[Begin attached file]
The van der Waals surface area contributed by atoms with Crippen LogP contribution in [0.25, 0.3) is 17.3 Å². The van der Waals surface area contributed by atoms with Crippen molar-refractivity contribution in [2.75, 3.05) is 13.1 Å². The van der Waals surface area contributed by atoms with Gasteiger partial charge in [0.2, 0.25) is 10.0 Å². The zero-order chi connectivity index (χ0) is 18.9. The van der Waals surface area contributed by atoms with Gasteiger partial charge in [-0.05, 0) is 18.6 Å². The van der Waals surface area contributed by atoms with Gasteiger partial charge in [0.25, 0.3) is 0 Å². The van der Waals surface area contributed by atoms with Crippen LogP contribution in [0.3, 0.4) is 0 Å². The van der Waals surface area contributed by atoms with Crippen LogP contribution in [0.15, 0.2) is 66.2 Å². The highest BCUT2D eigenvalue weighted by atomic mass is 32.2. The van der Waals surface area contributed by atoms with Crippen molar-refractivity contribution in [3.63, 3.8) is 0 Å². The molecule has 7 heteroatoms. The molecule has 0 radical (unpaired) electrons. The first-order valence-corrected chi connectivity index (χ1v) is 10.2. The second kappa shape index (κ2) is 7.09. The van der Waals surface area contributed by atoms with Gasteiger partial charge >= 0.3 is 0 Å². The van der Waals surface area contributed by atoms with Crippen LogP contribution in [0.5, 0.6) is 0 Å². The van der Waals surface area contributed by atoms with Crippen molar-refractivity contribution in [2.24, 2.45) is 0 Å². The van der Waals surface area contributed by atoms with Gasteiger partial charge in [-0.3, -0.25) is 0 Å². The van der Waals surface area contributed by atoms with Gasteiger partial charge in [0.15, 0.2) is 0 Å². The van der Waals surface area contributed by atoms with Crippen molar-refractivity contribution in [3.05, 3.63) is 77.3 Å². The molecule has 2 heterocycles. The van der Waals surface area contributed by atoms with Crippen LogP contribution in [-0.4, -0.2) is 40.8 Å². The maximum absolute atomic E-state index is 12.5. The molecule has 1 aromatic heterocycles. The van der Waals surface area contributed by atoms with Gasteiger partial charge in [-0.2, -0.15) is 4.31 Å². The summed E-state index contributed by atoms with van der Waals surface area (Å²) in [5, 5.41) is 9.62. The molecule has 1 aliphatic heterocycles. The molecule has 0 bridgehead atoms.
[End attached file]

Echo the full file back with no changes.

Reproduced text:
The van der Waals surface area contributed by atoms with Crippen LogP contribution in [0.25, 0.3) is 17.3 Å². The van der Waals surface area contributed by atoms with Crippen molar-refractivity contribution in [2.75, 3.05) is 13.1 Å². The van der Waals surface area contributed by atoms with Gasteiger partial charge in [0.2, 0.25) is 10.0 Å². The zero-order chi connectivity index (χ0) is 18.9. The van der Waals surface area contributed by atoms with Gasteiger partial charge in [-0.05, 0) is 18.6 Å². The van der Waals surface area contributed by atoms with Gasteiger partial charge in [0.25, 0.3) is 0 Å². The van der Waals surface area contributed by atoms with Crippen LogP contribution in [0.3, 0.4) is 0 Å². The van der Waals surface area contributed by atoms with Crippen LogP contribution in [0.15, 0.2) is 66.2 Å². The highest BCUT2D eigenvalue weighted by atomic mass is 32.2. The van der Waals surface area contributed by atoms with Crippen molar-refractivity contribution in [3.63, 3.8) is 0 Å². The molecule has 7 heteroatoms. The molecule has 0 radical (unpaired) electrons. The first-order valence-corrected chi connectivity index (χ1v) is 10.2. The second kappa shape index (κ2) is 7.09. The van der Waals surface area contributed by atoms with Gasteiger partial charge >= 0.3 is 0 Å². The van der Waals surface area contributed by atoms with Crippen LogP contribution in [0.5, 0.6) is 0 Å². The van der Waals surface area contributed by atoms with Crippen molar-refractivity contribution in [2.24, 2.45) is 0 Å². The van der Waals surface area contributed by atoms with Gasteiger partial charge in [-0.3, -0.25) is 0 Å². The van der Waals surface area contributed by atoms with Gasteiger partial charge in [0.15, 0.2) is 0 Å². The van der Waals surface area contributed by atoms with Crippen molar-refractivity contribution in [3.05, 3.63) is 77.3 Å². The molecule has 2 heterocycles. The van der Waals surface area contributed by atoms with Crippen LogP contribution in [-0.4, -0.2) is 40.8 Å². The maximum absolute atomic E-state index is 12.5. The molecule has 1 aromatic heterocycles. The van der Waals surface area contributed by atoms with Gasteiger partial charge in [-0.2, -0.15) is 4.31 Å². The summed E-state index contributed by atoms with van der Waals surface area (Å²) in [5, 5.41) is 9.62. The molecule has 1 aliphatic heterocycles. The molecule has 0 bridgehead atoms.